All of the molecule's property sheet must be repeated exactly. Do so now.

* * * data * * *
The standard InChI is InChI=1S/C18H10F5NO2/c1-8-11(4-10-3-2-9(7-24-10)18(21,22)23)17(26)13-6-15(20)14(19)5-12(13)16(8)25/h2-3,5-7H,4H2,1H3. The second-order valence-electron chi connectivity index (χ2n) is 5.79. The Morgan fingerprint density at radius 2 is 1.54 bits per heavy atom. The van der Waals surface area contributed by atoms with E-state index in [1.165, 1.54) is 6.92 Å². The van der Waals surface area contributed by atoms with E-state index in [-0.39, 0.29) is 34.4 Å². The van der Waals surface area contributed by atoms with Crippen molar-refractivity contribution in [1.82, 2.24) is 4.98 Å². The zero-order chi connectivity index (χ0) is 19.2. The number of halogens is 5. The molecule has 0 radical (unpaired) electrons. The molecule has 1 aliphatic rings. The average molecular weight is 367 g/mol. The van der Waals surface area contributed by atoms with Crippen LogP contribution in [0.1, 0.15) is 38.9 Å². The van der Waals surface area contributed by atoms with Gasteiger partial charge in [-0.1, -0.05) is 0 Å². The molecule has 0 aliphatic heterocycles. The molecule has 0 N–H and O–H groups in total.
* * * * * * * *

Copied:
The standard InChI is InChI=1S/C18H10F5NO2/c1-8-11(4-10-3-2-9(7-24-10)18(21,22)23)17(26)13-6-15(20)14(19)5-12(13)16(8)25/h2-3,5-7H,4H2,1H3. The second-order valence-electron chi connectivity index (χ2n) is 5.79. The Morgan fingerprint density at radius 2 is 1.54 bits per heavy atom. The van der Waals surface area contributed by atoms with E-state index in [1.165, 1.54) is 6.92 Å². The van der Waals surface area contributed by atoms with E-state index in [-0.39, 0.29) is 34.4 Å². The van der Waals surface area contributed by atoms with Crippen molar-refractivity contribution in [1.82, 2.24) is 4.98 Å². The zero-order chi connectivity index (χ0) is 19.2. The number of halogens is 5. The molecule has 0 radical (unpaired) electrons. The molecule has 1 aliphatic rings. The average molecular weight is 367 g/mol. The van der Waals surface area contributed by atoms with Crippen LogP contribution in [0.1, 0.15) is 38.9 Å². The van der Waals surface area contributed by atoms with Gasteiger partial charge in [-0.1, -0.05) is 0 Å². The molecule has 0 aliphatic heterocycles. The molecule has 0 N–H and O–H groups in total.